A new discovery from the School of Medicine has shed light on how our digestive tract, lungs and liver form, and that finding could have important implications for our understanding of cancer.
During development in mammals, the stomach, colon, intestines, pancreas, liver, lungs, esophagus, pharynx (throat) and thyroid all form from what is called a “primitive gut tube.” But scientists have been uncertain exactly what prompts the indistinguishable cells in the gut tube to turn into, or “differentiate,” into the various organs. How, exactly, does a cell in the gut tube know it should become part of our lung instead of part of our stomach?
UVA’s Chongzhi Zang, PhD, and collaborators have found answers, revealing how genetic material called chromatin interacts with other factors to switch genes on and off to carry out this essential transformation.
“Gut development is a fascinating dynamic process, from which we can learn how the same genome can create many different types of cells in different organs,” said Zang, of UVA’s Center for Public Health Genomics and UVA Cancer Center. “We knew the genes being used in different organs would start to show some differences in the early stages of development, but this was the first time that we found how such differences were controlled by chromatin during the organ-formation process.”
Understanding Organ Development
Zang and his colleagues, including collaborators led by Tae-Hee Kim, PhD, of the University of Toronto in Canada, used cutting-edge genomics technology called “single-cell ATAC-seq” to create a detailed “map” of the chromatin pattern changes that take place inside individual cells in the gut tube during organ formation in mice. In so doing, they have filled in many important gaps in our understanding of the organ-development process in mammals.
The team found that chromatin displays different dynamics in cells that become the liver, for example, than in cells that become the lungs. Chromatin interacts with what are called “transcription factors” in an elegant arrangement that trains the cells for the important jobs they are fated to hold.
Later in development, these interactions will further refine the emerging organs, allowing the intestine, for example, to subdivide into the large intestine and the small intestine.
It’s important that this complex process play out precisely. The researchers found that errors can have dire consequences, disrupting, for example, the healthy development of the pancreas and intestines in lab mice. Dramatic changes noted in the pancreas included the formation of many large, cyst-like structures.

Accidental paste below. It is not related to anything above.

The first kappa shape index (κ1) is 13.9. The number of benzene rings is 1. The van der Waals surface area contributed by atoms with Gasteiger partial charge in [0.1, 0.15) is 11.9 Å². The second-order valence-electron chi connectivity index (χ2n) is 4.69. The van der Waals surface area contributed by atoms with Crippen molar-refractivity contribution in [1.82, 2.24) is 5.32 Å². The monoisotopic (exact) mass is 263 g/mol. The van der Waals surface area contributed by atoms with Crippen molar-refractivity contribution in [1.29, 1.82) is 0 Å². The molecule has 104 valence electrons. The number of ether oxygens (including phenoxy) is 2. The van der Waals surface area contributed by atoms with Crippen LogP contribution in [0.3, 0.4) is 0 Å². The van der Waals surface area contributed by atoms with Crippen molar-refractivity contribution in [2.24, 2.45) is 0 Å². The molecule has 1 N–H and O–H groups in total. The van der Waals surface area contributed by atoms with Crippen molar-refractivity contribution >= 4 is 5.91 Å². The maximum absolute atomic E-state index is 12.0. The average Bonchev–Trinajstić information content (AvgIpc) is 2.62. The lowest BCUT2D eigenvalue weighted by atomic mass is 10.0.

The researchers note that “cell fate” errors occur in the early stages of pancreatic cancer, leading to precancerous lesions. So understanding the organ-development process and what can go wrong could offer important insights into the formation of certain cancerous tumors.
“A better understanding of how genes work in the genome during organ development can give us insights into the mechanisms underlying initiation of many types of cancer,” Zang said. “We use state-of-the-art technologies to tackle these complex problems and believe that these fundamental discoveries, one step at a time, will eventually inspire new therapeutic development and benefit cancer patients in the future.”
The researchers have published their findings in the scientific journal Nature Communications. This work was spearheaded by three young scientists, including two graduate students: Ryan J. Smith of the University of Toronto; Hongpan Zhang of the UVA School of Medicine’s Biomedical Sciences (BIMS) Graduate Program; and Shengen Shawn Hu, a research scientist in Zang’s lab. The team also included Theodora Yung, Roshane Francis, Lilian Lee, Mark W. Onaitis, Peter B. Dirks, Zang and Kim.
Zang is a member of the School of Medicine’s Department of Public Health Sciences and Department of Biochemistry and Molecular Genetics. He is also part of UVA’s Department of Biomedical Engineering, a collaboration of the School of Medicine and the School of Engineering.
The research was supported by SickKids Foundation, the Canadian Institutes of Health Research, Cancer Research Society, Natural Science Research Council of Canada, a SickKids Restracomp graduate student fellowship and funds from the UVA School of Medicine and UVA Cancer Center.
UVA Cancer Center is one of only 52 cancer centers in the country to be designated a Comprehensive Cancer Center by the National Cancer Institute. The designation recognizes elite cancer centers with the most outstanding cancer programs in the nation. Comprehensive Cancer Centers must meet rigorous standards for innovative research and leading-edge clinical trials.
UVA Cancer Center is the only Comprehensive Cancer Center in Virginia.